The rich, Washington, and income inequality
By Mac McPhail Contributing columnist
Income inequality. Get ready, because you are going to hear a lot about it over the next couple of years. The subject was highlighted in President Obama’s State of the Union address Tuesday night, and is a subject much discussed recently by politicians and the media. Income inequality has been defined as “the difference between individuals or populations in the distribution of their assets, wealth, or income.” Income inequality can be simply described as the gap between the rich and the poor, the haves and the have-nots.
It was recently reported that the 85 wealthiest people on Earth own as much as the entire bottom half of the world’s population. But what about here in the U.S.? A recent Associated Press article by Christopher Rugaber and Josh Boak stated, “Three decades ago, Americans’ income tended to grow at roughly similar rates, no matter how much you made. But since roughly 1980, income has grown most for the top earners. For the poorest 20 percent of families, it’s dropped. Incomes for the highest-earning 1 percent of Americans soared 31 percent from 2009 through 2012, after adjusting for inflation, according to data compiled by Emmanuel Saez, an economist at University of California, Berkeley.”
So, while the gap between the rich and the poor in the U.S. has grown since 1980, it has really widened since 2009. It’s ironic that this widening has been during the administration of a president that is now so concerned about income inequality. It is U.S. government policies that began at the end of the Bush Administation and have continued and expanded during the Obama presidency that have actually contributed to the expanding gap between the rich and poor.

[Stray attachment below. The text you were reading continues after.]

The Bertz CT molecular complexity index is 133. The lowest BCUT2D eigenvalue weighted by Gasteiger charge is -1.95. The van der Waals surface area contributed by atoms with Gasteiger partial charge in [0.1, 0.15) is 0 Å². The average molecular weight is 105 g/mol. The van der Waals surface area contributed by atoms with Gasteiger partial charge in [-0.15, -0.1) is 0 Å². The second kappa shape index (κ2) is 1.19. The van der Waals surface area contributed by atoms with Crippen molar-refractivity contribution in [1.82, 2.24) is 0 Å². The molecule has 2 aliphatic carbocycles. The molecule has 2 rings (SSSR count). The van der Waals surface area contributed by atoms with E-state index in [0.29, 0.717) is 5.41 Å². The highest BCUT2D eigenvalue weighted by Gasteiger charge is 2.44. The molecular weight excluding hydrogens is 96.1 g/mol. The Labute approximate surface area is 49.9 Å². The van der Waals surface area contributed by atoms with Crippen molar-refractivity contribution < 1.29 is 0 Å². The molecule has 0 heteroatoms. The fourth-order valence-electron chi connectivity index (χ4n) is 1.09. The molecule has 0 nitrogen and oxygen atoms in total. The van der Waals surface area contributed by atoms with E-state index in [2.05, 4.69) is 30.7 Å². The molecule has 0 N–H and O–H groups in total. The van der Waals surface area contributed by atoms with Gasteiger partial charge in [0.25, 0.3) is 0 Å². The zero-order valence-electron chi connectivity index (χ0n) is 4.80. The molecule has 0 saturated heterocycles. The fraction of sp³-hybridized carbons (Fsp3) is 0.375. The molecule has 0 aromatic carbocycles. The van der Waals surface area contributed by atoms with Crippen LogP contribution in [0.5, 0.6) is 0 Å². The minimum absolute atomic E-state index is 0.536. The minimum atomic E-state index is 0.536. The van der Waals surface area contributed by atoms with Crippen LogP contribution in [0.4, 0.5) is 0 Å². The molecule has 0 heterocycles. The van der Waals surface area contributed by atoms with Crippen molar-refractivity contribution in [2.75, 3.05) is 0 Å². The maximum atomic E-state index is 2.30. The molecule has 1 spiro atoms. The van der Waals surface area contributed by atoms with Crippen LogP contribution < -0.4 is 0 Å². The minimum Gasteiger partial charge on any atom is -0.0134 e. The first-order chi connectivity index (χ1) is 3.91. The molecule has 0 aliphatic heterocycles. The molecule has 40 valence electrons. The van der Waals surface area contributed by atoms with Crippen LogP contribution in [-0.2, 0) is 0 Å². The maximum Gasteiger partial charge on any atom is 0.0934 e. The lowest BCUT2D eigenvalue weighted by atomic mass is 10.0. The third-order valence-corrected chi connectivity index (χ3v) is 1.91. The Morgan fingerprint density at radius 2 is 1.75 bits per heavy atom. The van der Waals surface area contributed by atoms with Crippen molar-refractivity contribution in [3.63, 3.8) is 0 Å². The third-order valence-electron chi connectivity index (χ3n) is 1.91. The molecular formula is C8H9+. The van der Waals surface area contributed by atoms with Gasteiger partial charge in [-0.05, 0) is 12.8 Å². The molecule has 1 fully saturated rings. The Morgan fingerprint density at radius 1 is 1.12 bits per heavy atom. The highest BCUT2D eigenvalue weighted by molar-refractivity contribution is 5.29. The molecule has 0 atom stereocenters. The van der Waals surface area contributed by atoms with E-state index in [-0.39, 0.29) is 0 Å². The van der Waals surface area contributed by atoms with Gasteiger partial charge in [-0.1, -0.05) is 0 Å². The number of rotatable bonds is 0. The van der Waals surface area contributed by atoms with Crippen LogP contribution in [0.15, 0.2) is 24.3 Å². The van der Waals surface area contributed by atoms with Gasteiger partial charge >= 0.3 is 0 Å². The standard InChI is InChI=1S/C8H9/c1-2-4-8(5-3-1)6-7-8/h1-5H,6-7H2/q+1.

Back toward the end of 2008, the U.S. economy was in crisis. The housing bubble had burst and home prices were dropping like a rock. With so much of the economy tied to housing, the stock market crashed, with the Dow bottoming out under 7000 points in March of 2009. With financial giants folding, (nobody listens to E.F. Hutton anymore) and major corporations in danger of bankruptcy, (General Motors) the politicians in Washington, pressured by their big business, labor union, and Wall Street buddies took action. They deemed certain financial institutions and corporations as “too big to fail,” and bailed them out to the tune of billions of U.S. taxpayer dollars. These bailouts came at the very end of the Bush administration and continued on after President Obama came into office.
Since 2009, the economic tampering has continued during the Obama administration, highlighted by the stimulus and quantitative easing programs. The $800 billion stimulus program, proposed by President Obama and passed by Congress, was designed to grow the economy with “shovel ready” government projects and the sending of federal funds to assist state and local governments. The program quickly turned into a hodgepodge of government pork divided up by congress to their districts, with little effect on the economy as a whole.
Quantitative easing was (and is) a program where the U.S. government buys back bonds in order to pump money into the economy. By injecting more funds into the money supply, the stated hope was to keep interest rates low inorder to stimulate borrowing for large purchases, such as houses and for business. The program has now injected around a trillion government borrowed dollars into the U.S. economy, adding to the now $17 trillion national debt. Interest rates are at historically low rate for borrowers, but, with that, banks are also paying historically low rates on deposits.
The low interest rates have sent money flowing into the stock market. Now the Dow has more than doubled and sits at around 16,000 points. Who primarily benefits? Those who have a lot of stock. Who has a lot of stock? The rich. Who primarily benefits from low interest rates, and who primarily has the capital and the means to borrow at those low rates? The rich. Who primarily benefited when their financial institutions and corporations were bailed out? The rich. So, many of the same politicians who are now bemoaning “income inequality” have been actually contributing to widening the gap over the past few years by their actions.
Of course, some will say that these programs have saved jobs and benefited many average Americans by helping avoid a collapse of our economy. But, as the economic downturn lingers into its fifth year and our national debt skyrockets, a question needs to be asked. Are we really better off overall because the actions of Washington over the past few years relating to the economy? We can argue that, but we know for sure one group that is prospering. That’s the rich.
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